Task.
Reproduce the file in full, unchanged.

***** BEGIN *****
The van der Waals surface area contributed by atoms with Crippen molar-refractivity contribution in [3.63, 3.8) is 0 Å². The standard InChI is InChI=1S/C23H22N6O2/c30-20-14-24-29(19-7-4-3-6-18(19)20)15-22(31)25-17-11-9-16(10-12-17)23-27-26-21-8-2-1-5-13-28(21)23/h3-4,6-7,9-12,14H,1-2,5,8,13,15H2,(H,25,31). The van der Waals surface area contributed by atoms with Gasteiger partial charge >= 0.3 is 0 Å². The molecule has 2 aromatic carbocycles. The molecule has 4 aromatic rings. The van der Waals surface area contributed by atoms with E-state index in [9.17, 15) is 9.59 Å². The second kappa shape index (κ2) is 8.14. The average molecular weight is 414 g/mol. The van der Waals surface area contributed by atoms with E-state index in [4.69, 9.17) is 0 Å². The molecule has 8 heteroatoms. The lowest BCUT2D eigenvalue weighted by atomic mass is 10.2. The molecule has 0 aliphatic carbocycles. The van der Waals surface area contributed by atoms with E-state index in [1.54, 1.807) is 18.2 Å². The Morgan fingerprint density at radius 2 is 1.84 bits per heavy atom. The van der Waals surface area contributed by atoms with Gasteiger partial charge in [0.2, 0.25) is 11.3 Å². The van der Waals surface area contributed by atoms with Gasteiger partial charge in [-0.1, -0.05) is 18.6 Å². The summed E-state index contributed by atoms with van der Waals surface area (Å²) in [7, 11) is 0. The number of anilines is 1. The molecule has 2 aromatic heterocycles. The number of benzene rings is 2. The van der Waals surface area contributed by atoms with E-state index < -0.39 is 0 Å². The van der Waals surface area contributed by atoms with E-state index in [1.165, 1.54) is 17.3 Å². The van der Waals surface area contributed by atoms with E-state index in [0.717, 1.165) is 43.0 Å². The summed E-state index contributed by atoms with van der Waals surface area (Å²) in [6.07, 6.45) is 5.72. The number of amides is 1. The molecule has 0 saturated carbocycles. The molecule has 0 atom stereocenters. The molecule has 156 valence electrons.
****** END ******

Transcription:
The van der Waals surface area contributed by atoms with Crippen molar-refractivity contribution in [3.63, 3.8) is 0 Å². The standard InChI is InChI=1S/C23H22N6O2/c30-20-14-24-29(19-7-4-3-6-18(19)20)15-22(31)25-17-11-9-16(10-12-17)23-27-26-21-8-2-1-5-13-28(21)23/h3-4,6-7,9-12,14H,1-2,5,8,13,15H2,(H,25,31). The van der Waals surface area contributed by atoms with Gasteiger partial charge >= 0.3 is 0 Å². The molecule has 2 aromatic carbocycles. The molecule has 4 aromatic rings. The van der Waals surface area contributed by atoms with E-state index in [9.17, 15) is 9.59 Å². The second kappa shape index (κ2) is 8.14. The average molecular weight is 414 g/mol. The van der Waals surface area contributed by atoms with E-state index in [4.69, 9.17) is 0 Å². The molecule has 8 heteroatoms. The lowest BCUT2D eigenvalue weighted by atomic mass is 10.2. The molecule has 0 aliphatic carbocycles. The van der Waals surface area contributed by atoms with E-state index in [1.54, 1.807) is 18.2 Å². The Morgan fingerprint density at radius 2 is 1.84 bits per heavy atom. The van der Waals surface area contributed by atoms with Gasteiger partial charge in [0.2, 0.25) is 11.3 Å². The van der Waals surface area contributed by atoms with Gasteiger partial charge in [-0.1, -0.05) is 18.6 Å². The summed E-state index contributed by atoms with van der Waals surface area (Å²) in [7, 11) is 0. The number of anilines is 1. The molecule has 2 aromatic heterocycles. The number of benzene rings is 2. The van der Waals surface area contributed by atoms with E-state index < -0.39 is 0 Å². The van der Waals surface area contributed by atoms with E-state index in [1.165, 1.54) is 17.3 Å². The van der Waals surface area contributed by atoms with E-state index in [0.717, 1.165) is 43.0 Å². The summed E-state index contributed by atoms with van der Waals surface area (Å²) in [6.07, 6.45) is 5.72. The number of amides is 1. The molecule has 0 saturated carbocycles. The molecule has 0 atom stereocenters. The molecule has 156 valence electrons.